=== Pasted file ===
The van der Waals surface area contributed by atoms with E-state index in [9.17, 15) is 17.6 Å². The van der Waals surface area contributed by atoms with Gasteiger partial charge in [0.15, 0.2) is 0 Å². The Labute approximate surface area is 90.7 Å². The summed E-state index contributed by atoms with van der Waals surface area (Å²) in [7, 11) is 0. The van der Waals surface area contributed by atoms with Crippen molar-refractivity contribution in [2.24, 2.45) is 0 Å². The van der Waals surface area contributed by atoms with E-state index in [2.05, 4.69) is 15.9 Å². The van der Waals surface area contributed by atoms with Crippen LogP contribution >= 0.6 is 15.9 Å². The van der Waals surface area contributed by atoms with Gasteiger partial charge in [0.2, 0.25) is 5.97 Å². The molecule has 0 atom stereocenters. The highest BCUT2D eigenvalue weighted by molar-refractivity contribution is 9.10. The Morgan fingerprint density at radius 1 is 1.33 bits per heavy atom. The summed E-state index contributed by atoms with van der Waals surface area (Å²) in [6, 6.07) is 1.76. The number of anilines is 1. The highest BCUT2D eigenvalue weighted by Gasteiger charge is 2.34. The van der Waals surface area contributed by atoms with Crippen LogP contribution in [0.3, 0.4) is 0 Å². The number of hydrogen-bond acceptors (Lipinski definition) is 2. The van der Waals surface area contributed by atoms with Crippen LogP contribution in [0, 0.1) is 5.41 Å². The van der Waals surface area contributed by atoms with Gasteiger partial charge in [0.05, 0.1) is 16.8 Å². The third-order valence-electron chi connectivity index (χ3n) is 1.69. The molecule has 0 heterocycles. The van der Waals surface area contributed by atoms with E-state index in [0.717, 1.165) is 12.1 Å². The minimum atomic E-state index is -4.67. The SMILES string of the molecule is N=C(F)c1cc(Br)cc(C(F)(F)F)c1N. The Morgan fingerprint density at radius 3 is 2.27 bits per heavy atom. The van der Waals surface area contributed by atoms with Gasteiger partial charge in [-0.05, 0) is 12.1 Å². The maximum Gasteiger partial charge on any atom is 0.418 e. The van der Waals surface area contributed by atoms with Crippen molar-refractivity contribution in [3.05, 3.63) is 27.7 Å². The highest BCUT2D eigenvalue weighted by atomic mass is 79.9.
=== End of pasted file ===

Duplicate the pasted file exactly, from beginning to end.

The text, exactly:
The van der Waals surface area contributed by atoms with E-state index in [9.17, 15) is 17.6 Å². The van der Waals surface area contributed by atoms with Gasteiger partial charge in [0.15, 0.2) is 0 Å². The Labute approximate surface area is 90.7 Å². The summed E-state index contributed by atoms with van der Waals surface area (Å²) in [7, 11) is 0. The van der Waals surface area contributed by atoms with Crippen molar-refractivity contribution in [2.24, 2.45) is 0 Å². The van der Waals surface area contributed by atoms with E-state index in [2.05, 4.69) is 15.9 Å². The van der Waals surface area contributed by atoms with Crippen LogP contribution >= 0.6 is 15.9 Å². The van der Waals surface area contributed by atoms with Gasteiger partial charge in [0.2, 0.25) is 5.97 Å². The molecule has 0 atom stereocenters. The highest BCUT2D eigenvalue weighted by molar-refractivity contribution is 9.10. The Morgan fingerprint density at radius 1 is 1.33 bits per heavy atom. The summed E-state index contributed by atoms with van der Waals surface area (Å²) in [6, 6.07) is 1.76. The number of anilines is 1. The highest BCUT2D eigenvalue weighted by Gasteiger charge is 2.34. The van der Waals surface area contributed by atoms with Crippen LogP contribution in [0.3, 0.4) is 0 Å². The number of hydrogen-bond acceptors (Lipinski definition) is 2. The van der Waals surface area contributed by atoms with Crippen LogP contribution in [0, 0.1) is 5.41 Å². The van der Waals surface area contributed by atoms with Gasteiger partial charge in [0.05, 0.1) is 16.8 Å². The third-order valence-electron chi connectivity index (χ3n) is 1.69. The molecule has 0 heterocycles. The van der Waals surface area contributed by atoms with E-state index in [0.717, 1.165) is 12.1 Å². The minimum atomic E-state index is -4.67. The SMILES string of the molecule is N=C(F)c1cc(Br)cc(C(F)(F)F)c1N. The Morgan fingerprint density at radius 3 is 2.27 bits per heavy atom. The van der Waals surface area contributed by atoms with Gasteiger partial charge in [-0.05, 0) is 12.1 Å². The maximum Gasteiger partial charge on any atom is 0.418 e. The van der Waals surface area contributed by atoms with Crippen molar-refractivity contribution in [3.05, 3.63) is 27.7 Å². The highest BCUT2D eigenvalue weighted by atomic mass is 79.9.